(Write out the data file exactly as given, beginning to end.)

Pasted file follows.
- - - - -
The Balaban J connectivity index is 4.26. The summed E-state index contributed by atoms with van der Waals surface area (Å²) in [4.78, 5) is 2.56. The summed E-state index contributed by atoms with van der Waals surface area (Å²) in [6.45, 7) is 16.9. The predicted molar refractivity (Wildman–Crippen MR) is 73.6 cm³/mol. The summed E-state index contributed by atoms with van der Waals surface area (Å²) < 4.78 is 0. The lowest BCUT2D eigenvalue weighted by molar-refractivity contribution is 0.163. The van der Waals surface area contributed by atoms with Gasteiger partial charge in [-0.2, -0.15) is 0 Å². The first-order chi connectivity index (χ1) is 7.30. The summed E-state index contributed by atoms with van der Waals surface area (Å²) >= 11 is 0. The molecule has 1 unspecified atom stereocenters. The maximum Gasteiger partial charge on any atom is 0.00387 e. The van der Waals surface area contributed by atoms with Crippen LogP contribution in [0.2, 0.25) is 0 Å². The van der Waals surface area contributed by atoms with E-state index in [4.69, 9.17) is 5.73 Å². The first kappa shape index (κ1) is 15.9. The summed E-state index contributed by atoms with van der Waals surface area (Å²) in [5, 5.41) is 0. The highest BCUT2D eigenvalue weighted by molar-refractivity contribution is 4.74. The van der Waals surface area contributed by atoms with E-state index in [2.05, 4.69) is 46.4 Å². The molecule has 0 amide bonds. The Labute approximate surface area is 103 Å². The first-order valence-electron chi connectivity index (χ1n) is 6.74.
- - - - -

The Balaban J connectivity index is 4.26. The summed E-state index contributed by atoms with van der Waals surface area (Å²) in [4.78, 5) is 2.56. The summed E-state index contributed by atoms with van der Waals surface area (Å²) in [6.45, 7) is 16.9. The predicted molar refractivity (Wildman–Crippen MR) is 73.6 cm³/mol. The summed E-state index contributed by atoms with van der Waals surface area (Å²) < 4.78 is 0. The lowest BCUT2D eigenvalue weighted by molar-refractivity contribution is 0.163. The van der Waals surface area contributed by atoms with Gasteiger partial charge in [-0.2, -0.15) is 0 Å². The first-order chi connectivity index (χ1) is 7.30. The summed E-state index contributed by atoms with van der Waals surface area (Å²) >= 11 is 0. The molecule has 1 unspecified atom stereocenters. The maximum Gasteiger partial charge on any atom is 0.00387 e. The van der Waals surface area contributed by atoms with Crippen LogP contribution in [0.2, 0.25) is 0 Å². The van der Waals surface area contributed by atoms with E-state index in [4.69, 9.17) is 5.73 Å². The first kappa shape index (κ1) is 15.9. The summed E-state index contributed by atoms with van der Waals surface area (Å²) in [5, 5.41) is 0. The highest BCUT2D eigenvalue weighted by molar-refractivity contribution is 4.74. The van der Waals surface area contributed by atoms with E-state index in [2.05, 4.69) is 46.4 Å². The molecule has 0 amide bonds. The Labute approximate surface area is 103 Å². The first-order valence-electron chi connectivity index (χ1n) is 6.74.